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The tea baggers are back – crazy as ever
Posted By Bill Press On 08/07/2009 @ 12:00 am In Commentary | Comments Disabled
Ah, democracy! It never works better than when informed citizens gather in town hall meetings to discuss and debate the issues of the day.
But, oh, democracy! It’s never more damaged than when partisan zealots plot to disrupt town hall meetings in order to prevent any honest debate of the issues.
And that’s exactly what’s happening in health care forums held across the nation by members of Congress. We’ve seen it in Philadelphia; Austin, Texas; Georgetown, Del.; Salisbury, Md; and other communities. Taking a page right out of a Nazi playbook, organizers bus in professional protesters and arm them with instructions on how to take over meetings, shut down discussion, shout over any pro-health care reform speakers and then post video of the resulting chaos on YouTube. It’s mob rule, pure and simple.
Having encouraged viewers to show up, sympathetic anchors on Fox News then pretend these are “grass-roots” protests springing up spontaneously across the country in opposition to President Obama’s plans for health care reform. Nonsense. There’s nothing spontaneous about them. They’re not grass-roots protests; they’re “Astroturf” protests. Just look at who’s paying the freight, who shows up and what orders they’re given.
Funding and direction for the Stalinist-style campaign comes from two conservative, lobbyist-run Washington think tanks: Americans for Prosperity, headed by Tim Phillips, former partner of Ralph Reed in Century Strategies; and FreedomWorks, led by former House Majority Leader Dick Armey. Previously, both organizations funded and orchestrated the so-called “tea parties” staged on April 15. And in many ways, today’s town halls are simply a continuation of yesterday’s tea parties, with many of the same players and tactics.
Tea baggers, in fact, have been busy lately. They came out in force on July 20, the 40th anniversary of the Apollo 11 landing, to deny that Neil Armstrong ever walked on the moon. They became overnight “birthers” to deny the authenticity of Obama’s birth certificate. And now the same tea bagger/moonie/birther fringe element of the Republican Party is turning out to deny Americans health care reform.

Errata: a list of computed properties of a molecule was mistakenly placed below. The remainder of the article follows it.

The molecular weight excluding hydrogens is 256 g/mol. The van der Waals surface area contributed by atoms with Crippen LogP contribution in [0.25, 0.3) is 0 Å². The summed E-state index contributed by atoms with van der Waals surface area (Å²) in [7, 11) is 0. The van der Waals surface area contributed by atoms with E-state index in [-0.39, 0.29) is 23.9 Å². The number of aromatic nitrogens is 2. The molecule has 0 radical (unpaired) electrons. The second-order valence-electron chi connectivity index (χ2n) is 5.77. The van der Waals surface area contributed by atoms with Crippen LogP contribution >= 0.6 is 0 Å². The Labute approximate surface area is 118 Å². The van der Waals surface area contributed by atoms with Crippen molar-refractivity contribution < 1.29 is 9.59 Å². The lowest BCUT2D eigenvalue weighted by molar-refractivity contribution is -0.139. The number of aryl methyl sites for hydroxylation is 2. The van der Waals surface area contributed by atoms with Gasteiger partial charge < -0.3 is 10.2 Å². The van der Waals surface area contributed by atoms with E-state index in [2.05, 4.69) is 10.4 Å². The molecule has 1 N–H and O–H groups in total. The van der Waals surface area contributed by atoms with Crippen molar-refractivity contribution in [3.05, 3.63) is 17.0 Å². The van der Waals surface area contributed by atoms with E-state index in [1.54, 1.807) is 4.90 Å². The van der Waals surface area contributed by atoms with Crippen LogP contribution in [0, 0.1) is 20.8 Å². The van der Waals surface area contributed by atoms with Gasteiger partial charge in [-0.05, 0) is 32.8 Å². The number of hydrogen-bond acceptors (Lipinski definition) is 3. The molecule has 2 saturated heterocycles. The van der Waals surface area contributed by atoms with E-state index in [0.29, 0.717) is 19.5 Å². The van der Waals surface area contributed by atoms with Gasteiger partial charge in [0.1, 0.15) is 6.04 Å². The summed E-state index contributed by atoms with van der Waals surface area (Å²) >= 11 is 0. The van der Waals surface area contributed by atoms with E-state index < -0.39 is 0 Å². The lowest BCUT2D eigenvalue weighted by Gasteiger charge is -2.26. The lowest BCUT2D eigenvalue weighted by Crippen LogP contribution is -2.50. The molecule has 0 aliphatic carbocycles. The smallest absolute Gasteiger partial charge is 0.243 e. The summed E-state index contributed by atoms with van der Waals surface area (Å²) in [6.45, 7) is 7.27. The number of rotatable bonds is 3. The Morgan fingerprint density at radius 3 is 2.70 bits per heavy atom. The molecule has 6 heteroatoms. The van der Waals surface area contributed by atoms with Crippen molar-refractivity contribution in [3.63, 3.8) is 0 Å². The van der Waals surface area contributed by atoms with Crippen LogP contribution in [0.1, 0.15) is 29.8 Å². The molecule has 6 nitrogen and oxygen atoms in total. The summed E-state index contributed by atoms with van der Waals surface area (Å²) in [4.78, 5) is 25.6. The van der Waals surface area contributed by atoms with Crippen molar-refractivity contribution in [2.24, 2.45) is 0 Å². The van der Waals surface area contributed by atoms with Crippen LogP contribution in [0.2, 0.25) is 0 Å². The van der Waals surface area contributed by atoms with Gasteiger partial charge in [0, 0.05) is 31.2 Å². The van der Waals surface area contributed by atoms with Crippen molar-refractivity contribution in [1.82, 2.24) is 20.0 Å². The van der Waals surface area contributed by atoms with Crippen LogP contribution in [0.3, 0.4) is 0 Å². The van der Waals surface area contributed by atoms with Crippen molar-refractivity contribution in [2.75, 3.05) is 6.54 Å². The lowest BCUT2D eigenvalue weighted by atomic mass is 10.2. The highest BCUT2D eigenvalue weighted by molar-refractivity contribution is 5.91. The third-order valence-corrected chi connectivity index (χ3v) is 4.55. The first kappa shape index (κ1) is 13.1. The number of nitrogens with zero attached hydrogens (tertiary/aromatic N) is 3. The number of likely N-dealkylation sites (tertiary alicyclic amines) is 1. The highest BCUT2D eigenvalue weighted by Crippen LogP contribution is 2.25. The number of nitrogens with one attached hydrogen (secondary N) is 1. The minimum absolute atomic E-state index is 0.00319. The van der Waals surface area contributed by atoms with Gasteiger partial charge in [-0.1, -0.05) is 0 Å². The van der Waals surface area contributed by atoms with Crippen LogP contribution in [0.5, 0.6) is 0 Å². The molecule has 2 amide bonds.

How do tea baggers know when and where to show up? Easy. Organizers e-mail a list of scheduled congressional town hall meetings nationwide. Pick one near you, or sign up for the bus.
And how do they know what to do when they get there? That’s easy, too. A leaked memo by Robert MacGuffie originally posted on the FreedomWorks website, TeaPartyPatriots.org, spells it out. Rule No. 1: Artificially inflate your numbers. Advises MacGuffie: “Spread out in the hall and try to be in the front half. … The representative should be made to feel that a majority, and if not, a significant portion of at least the audience, opposes the socialist agenda of Washington.”
Rule No. 2: Be as disruptive as possible. “You need to rock the boat early in the Rep’s presentation.” Why? Rule No. 3: “The goal is to rattle him, get him off his prepared script and agenda. If he says something outrageous, stand up and shout out and sit right back down. Look for these opportunities before he even takes questions.”
Clearly, the tea baggers’ goal is not to take part in any debate over health care, but to prevent any debate. And that, I believe, will prove counterproductive.
The more their disruptive tactics are seen on YouTube, the more these town hall bullies will turn people off. Americans don’t like rude, ugly, obnoxious behavior, on the left or the right. Health care is a serious issue, demanding and deserving of serious debate. Turning loose the mob to shut down that debate is not the way to win the hearts and minds of undecided Americans.
Astroturf protesters have one other problem: While they’re against Obama’s plan for health care reform, they’re not for anything else. There is no alternative Republican plan. The only thing they have to offer is the status quo – which is simply unacceptable. Because the status quo means insurance companies continue to rule: able to deny coverage because of a pre-existing condition, able to limit or drop coverage because of serious illness, and able to raise premiums annually – thereby bankrupting both families and businesses.
In the end, the staged town hall protests will hurt the opposition’s cause, not help it, which is why, were I a Republican member of Congress, I’d encourage these yahoos to stay home. Were I a Democratic member, I’d pay them to show up.
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